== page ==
Our work with the disabled may apply exclusively to humans but that doesn’t me we don’t recognize assistance from the animal kingdom. In fact, we welcome it! Advocacy is the public support of a particular cause. Nothing holds the public’s attention like an animal story, especially when that animal is Lazarus, a rescue cat with a cleft palate and more than 35,000 Facebook fans.
Of course, this one-of-a-kind feline owes his moniker to the Lazarus of Biblical fame, whose name tends to be associated with just about every resurrection metaphor or comeback story there is. He was only 10 weeks old when rescued from the streets of Johnson City, Tennessee. When an East Tennessee State University student found the tiny survivor, he was flea infested with exposed bone on the roof of his mouth, no upper lip and no nose. Fearing the worst, the student sought assistance from Cindy Chambers, a special education professor and animal lover. Chambers feared that a vet would take one look at the malnourished, infected kitten and recommend that he be put down. One supply of antibiotics later, Lazarus began to earn his name, growing soft tissue in his mouth and rapidly gaining weight.
It was a miracle the cat survived. So why wasn’t Chambers content to simply play with and enjoy the company of her new, special companion? For one, care for that cleft palate led to some exorbitant veterinary bills. The ETSU professor started a Facebook page with the hope of finding supporters. What she found was 12,000 ‘Friends of Lazarus’, a community that has nearly tripled in size since its inception. Inevitably, members of this community included little boys and girls with cleft palates whose predisposition to psychosocial issues and feelings of loneliness were alleviated by the very sight of their furry friend. Ultimately, one does not have to have a cleft palate, or be a child, to be touched by Lazarus. It is tough to regard an animal so blissfully unaware of his appearance and still harbor sadness or resentment over not fitting in.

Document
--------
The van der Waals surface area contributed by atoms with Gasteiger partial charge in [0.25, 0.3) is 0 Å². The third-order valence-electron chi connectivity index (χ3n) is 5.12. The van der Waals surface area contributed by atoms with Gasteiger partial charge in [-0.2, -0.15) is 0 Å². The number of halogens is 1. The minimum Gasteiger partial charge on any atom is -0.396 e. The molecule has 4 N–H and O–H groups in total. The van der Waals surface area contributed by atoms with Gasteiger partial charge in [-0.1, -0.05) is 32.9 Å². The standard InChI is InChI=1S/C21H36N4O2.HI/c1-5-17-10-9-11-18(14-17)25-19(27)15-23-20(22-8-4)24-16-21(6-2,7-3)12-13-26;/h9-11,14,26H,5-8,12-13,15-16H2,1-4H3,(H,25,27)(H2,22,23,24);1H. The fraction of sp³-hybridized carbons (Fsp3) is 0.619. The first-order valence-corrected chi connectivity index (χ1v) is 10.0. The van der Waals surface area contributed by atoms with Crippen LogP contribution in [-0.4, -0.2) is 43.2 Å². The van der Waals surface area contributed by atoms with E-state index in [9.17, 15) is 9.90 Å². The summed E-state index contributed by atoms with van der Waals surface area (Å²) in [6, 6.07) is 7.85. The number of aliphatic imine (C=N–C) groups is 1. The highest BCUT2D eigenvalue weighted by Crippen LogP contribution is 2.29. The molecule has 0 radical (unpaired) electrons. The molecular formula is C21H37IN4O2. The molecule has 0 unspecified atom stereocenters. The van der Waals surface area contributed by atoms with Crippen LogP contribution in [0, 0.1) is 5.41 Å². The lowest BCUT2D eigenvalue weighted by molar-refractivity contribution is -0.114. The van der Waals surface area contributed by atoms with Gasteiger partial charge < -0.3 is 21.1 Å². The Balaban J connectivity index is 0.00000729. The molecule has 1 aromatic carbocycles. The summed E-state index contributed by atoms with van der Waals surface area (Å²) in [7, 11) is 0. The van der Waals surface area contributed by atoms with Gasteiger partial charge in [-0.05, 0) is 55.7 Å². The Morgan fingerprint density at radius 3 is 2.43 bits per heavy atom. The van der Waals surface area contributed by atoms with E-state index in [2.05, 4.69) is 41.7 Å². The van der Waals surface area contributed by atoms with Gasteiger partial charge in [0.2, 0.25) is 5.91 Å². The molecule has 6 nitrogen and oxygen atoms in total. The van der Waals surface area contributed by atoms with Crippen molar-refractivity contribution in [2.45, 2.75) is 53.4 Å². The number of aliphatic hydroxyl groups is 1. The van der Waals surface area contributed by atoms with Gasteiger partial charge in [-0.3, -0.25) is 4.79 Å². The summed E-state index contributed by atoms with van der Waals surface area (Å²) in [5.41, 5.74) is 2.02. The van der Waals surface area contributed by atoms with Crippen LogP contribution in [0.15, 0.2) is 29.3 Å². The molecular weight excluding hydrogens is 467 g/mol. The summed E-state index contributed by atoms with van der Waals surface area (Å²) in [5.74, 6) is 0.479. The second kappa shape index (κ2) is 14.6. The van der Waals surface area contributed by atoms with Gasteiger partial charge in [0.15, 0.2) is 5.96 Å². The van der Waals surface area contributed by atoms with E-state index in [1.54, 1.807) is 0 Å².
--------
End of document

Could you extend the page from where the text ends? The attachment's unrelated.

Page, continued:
The most special story to spin out of Friends of Lazarus has been an internship program set up by Professor Chambers at the Washington County/Johnson City Animal Shelter. With some help from the Humane Society of Washington County, interns with special needs are gaining real world experience and socialization by working with animals. They brush the animals and walk with them. They also do laundry, wash windows and clean cages. Overseen by ETSU social work student David Adzrago, these young people are building their resumes and learning independence.
We are always striving to seek out allies and resources, in all shapes and sizes. A superficial glance at Lazarus, the cat with the cleft palate, may not get him added to the list, but we are not prone to such cursory inspections. Apparently, our feelings upon gazing at Lazarus are shared by tens of thousands of people. The fact that any of those admirers have been inspired to overcome adversity is a beautiful bonus.